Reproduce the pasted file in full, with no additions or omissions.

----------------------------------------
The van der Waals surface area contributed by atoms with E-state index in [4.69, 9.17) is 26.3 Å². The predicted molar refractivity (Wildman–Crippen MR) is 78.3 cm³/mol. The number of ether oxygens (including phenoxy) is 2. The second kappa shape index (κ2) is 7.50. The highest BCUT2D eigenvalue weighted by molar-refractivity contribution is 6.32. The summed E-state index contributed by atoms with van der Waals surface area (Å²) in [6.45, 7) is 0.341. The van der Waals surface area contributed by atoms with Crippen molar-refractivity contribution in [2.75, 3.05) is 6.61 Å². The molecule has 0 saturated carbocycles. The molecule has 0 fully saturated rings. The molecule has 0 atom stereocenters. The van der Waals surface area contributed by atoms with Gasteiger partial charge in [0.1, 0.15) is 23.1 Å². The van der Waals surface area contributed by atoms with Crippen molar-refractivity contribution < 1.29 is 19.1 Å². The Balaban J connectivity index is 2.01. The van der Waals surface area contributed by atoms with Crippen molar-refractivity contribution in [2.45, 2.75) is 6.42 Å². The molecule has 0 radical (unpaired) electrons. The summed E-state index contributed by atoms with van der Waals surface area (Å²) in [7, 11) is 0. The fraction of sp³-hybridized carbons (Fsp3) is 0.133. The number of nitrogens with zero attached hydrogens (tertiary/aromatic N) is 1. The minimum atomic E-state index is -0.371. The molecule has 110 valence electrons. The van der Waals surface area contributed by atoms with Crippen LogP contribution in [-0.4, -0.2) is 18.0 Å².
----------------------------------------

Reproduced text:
The van der Waals surface area contributed by atoms with E-state index in [4.69, 9.17) is 26.3 Å². The predicted molar refractivity (Wildman–Crippen MR) is 78.3 cm³/mol. The number of ether oxygens (including phenoxy) is 2. The second kappa shape index (κ2) is 7.50. The highest BCUT2D eigenvalue weighted by molar-refractivity contribution is 6.32. The summed E-state index contributed by atoms with van der Waals surface area (Å²) in [6.45, 7) is 0.341. The van der Waals surface area contributed by atoms with Crippen molar-refractivity contribution in [2.75, 3.05) is 6.61 Å². The molecule has 0 saturated carbocycles. The molecule has 0 fully saturated rings. The molecule has 0 atom stereocenters. The van der Waals surface area contributed by atoms with Gasteiger partial charge in [0.1, 0.15) is 23.1 Å². The van der Waals surface area contributed by atoms with Crippen molar-refractivity contribution < 1.29 is 19.1 Å². The Balaban J connectivity index is 2.01. The van der Waals surface area contributed by atoms with Crippen molar-refractivity contribution in [2.45, 2.75) is 6.42 Å². The molecule has 0 radical (unpaired) electrons. The summed E-state index contributed by atoms with van der Waals surface area (Å²) in [7, 11) is 0. The fraction of sp³-hybridized carbons (Fsp3) is 0.133. The number of nitrogens with zero attached hydrogens (tertiary/aromatic N) is 1. The minimum atomic E-state index is -0.371. The molecule has 110 valence electrons. The van der Waals surface area contributed by atoms with Crippen LogP contribution in [-0.4, -0.2) is 18.0 Å².